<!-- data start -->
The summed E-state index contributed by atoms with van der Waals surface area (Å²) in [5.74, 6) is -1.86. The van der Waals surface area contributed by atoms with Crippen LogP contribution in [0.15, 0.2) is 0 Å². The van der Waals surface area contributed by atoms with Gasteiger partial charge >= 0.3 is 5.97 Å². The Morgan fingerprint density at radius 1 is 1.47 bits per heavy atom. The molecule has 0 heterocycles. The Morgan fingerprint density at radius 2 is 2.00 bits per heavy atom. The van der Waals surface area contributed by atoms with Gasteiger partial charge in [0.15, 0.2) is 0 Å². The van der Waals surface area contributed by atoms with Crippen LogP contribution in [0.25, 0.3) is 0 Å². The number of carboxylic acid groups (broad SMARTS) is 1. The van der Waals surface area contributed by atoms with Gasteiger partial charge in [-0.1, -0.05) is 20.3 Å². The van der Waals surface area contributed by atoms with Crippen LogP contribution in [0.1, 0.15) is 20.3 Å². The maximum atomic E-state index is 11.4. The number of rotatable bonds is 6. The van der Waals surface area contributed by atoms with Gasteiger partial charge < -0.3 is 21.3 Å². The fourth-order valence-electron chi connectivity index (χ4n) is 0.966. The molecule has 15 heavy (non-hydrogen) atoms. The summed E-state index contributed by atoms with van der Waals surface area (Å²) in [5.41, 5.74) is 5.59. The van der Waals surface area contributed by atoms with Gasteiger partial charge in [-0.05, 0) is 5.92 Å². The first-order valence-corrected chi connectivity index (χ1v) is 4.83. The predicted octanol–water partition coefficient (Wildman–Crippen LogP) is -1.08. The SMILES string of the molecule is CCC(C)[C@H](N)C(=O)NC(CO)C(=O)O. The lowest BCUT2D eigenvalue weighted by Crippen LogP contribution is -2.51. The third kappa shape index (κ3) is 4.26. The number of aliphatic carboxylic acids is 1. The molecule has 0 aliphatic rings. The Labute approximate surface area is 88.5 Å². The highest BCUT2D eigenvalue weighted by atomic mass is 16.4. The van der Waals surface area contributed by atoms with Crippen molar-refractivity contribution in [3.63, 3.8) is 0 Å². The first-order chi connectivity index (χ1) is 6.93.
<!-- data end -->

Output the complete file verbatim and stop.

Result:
The summed E-state index contributed by atoms with van der Waals surface area (Å²) in [5.74, 6) is -1.86. The van der Waals surface area contributed by atoms with Crippen LogP contribution in [0.15, 0.2) is 0 Å². The van der Waals surface area contributed by atoms with Gasteiger partial charge >= 0.3 is 5.97 Å². The Morgan fingerprint density at radius 1 is 1.47 bits per heavy atom. The molecule has 0 heterocycles. The Morgan fingerprint density at radius 2 is 2.00 bits per heavy atom. The van der Waals surface area contributed by atoms with Gasteiger partial charge in [0.15, 0.2) is 0 Å². The van der Waals surface area contributed by atoms with Crippen LogP contribution in [0.25, 0.3) is 0 Å². The number of carboxylic acid groups (broad SMARTS) is 1. The van der Waals surface area contributed by atoms with Gasteiger partial charge in [-0.1, -0.05) is 20.3 Å². The van der Waals surface area contributed by atoms with Crippen LogP contribution in [0.1, 0.15) is 20.3 Å². The maximum atomic E-state index is 11.4. The number of rotatable bonds is 6. The van der Waals surface area contributed by atoms with Gasteiger partial charge < -0.3 is 21.3 Å². The fourth-order valence-electron chi connectivity index (χ4n) is 0.966. The molecule has 15 heavy (non-hydrogen) atoms. The summed E-state index contributed by atoms with van der Waals surface area (Å²) in [5.41, 5.74) is 5.59. The van der Waals surface area contributed by atoms with Gasteiger partial charge in [-0.05, 0) is 5.92 Å². The first-order valence-corrected chi connectivity index (χ1v) is 4.83. The predicted octanol–water partition coefficient (Wildman–Crippen LogP) is -1.08. The SMILES string of the molecule is CCC(C)[C@H](N)C(=O)NC(CO)C(=O)O. The lowest BCUT2D eigenvalue weighted by Crippen LogP contribution is -2.51. The third kappa shape index (κ3) is 4.26. The number of aliphatic carboxylic acids is 1. The molecule has 0 aliphatic rings. The Labute approximate surface area is 88.5 Å². The highest BCUT2D eigenvalue weighted by atomic mass is 16.4. The van der Waals surface area contributed by atoms with Crippen molar-refractivity contribution in [3.63, 3.8) is 0 Å². The first-order chi connectivity index (χ1) is 6.93.